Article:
Superceeded by v2 at http://www.thingiverse.com/thing:2157448
This is a series of upgrades for the Geeetech G2s printer. The stock unit has a number of design issues that I wanted to address to get better prints.
The upgrades are printable parts, to be used with some sourced components.
I've included the master assembly as both STEP and native Fusion360.
Before printing, consider calibrating/compensating for material shrinkage. I've made a utility at http://www.thingiverse.com/thing:1982686 to assist in this - but use whatever method works for you.
- New Carriages.
The stock carriages use 2 cheaper bearings. The short contact length and slop results in a significant amount of play when the effector changes direction, putting torque on the carriage. In my case, I found this to be up to .300mm as measured by a good quality dial indicator when near to the towers. These new carriages show under .02mm deviation.
These new carriages use 2 additional linear bearings. I used some Misumi LMU-N10 that I ordered from their website at https://us.misumi-ec.com/vona2/detail/110300026540/?HissuCode=LMU-N10. The carriages are designed to accept metal spheres with M3 studs, like the ones provided in the Magnetic arm kit (listed below).
- Magnetic arms.
The stock rod ends have 2 issues. First, they can't be exactly calibrated to the same length, due to the manufacture of the threads on the rod and rod ends (in my set anyway). I managed to get them close, but I wanted better. The rod ends also are fairly cheap, and it showed in the precision. I managed to get most of the slop out by center-punching the casing, but wasn't happy with these either.
I decided to go with good magnetic arms:
These have excellent holding power, are very accurately calibrated, and the metal spheres ride in machined Delrin sockets (spheres included).
I chose the 215mm length, which works perfectly for the G2s.
- Effector and hotend.
The Mk8 hotend was a pain to adjust the nozzles level, and limited the usable bed on an already small machine. I still wanted dual extrusion though, so I went with an E3D Cyclops: http://e3d-online.com/Cyclops. I added to this a 50mm blower fan for part cooling, as the stock unit is lacking this - a must as far as i'm concerned.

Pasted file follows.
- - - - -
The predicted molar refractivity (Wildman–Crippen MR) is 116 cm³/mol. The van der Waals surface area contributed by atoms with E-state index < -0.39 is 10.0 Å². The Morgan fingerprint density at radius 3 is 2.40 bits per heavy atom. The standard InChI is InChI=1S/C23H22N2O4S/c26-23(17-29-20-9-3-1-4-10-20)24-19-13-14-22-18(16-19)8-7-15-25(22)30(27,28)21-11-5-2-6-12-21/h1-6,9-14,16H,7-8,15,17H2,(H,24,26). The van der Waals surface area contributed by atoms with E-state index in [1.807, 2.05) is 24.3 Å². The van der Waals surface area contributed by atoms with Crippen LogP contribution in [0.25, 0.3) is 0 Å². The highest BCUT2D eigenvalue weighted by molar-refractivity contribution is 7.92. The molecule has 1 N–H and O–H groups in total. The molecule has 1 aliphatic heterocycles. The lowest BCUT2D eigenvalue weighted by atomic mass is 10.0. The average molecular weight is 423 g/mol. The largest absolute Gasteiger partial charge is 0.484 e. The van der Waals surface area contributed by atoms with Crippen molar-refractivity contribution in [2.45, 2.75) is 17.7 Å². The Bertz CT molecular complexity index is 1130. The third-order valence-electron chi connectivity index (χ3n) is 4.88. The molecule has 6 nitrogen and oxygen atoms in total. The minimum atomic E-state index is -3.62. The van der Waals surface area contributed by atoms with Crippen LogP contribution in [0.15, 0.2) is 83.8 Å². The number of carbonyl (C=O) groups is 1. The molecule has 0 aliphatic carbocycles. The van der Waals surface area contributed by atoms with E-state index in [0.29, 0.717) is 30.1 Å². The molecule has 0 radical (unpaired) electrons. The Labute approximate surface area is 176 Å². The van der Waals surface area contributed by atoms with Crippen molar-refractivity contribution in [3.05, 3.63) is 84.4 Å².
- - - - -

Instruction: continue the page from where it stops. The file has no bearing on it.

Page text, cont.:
The Cyclops hotend requires more force than the stock direct extruder can put out. I ordered 2 of the Greg's Wade Extruder hardware kit at https://www.ultibots.com/gregs-wade-extruder-hardware-kit/, and printed 2 sets of the extruder parts - 1 regular and 1 mirrored: http://www.thingiverse.com/thing:18379.
In order to fit in the location of the original, you need to mirror one of the extruders. In doing so you need to reverse the hobbed bolt - to get the hobbed portion of the bolt aligned with the feeder tube, you'll need the attached spacer. In addition, the attached gear has a deeper relief to accept the bolt in the mirrored extruder.
- FSR probing.
I wanted a probe, but couldn't decide on inductive, capacitive, BLtouch, etc. Some work with glass, some don't... The FSR's are awesome. I ordered the FSR kit from: https://www.ultibots.com/fsr-kit/. As far as I can see, this is the best solution for probing on this type of machine.
I upgraded to Repetier firmware, and really like it. The printer seems much smoother. If you plan to do these upgrades, let me know and i'll upload the correct configuration file.
- All carriage components in PLA for stiffness.
- Effector parts out of whatever is your go-to for high temp resistant material. I made my effector from Aluminum, and printed the Cyclops mount out of Taulman Alloy 910. ABS, PC, etc would be a good choice as well.
- Extruder out of your choice - Nylon would be best, I chose PLA to get good detail on the gear set.
4.FSR mounts out of the same material as the effector - Nylon, PC, ABS, etc.
Good luck, happy printing, and leave a comment if you have any questions.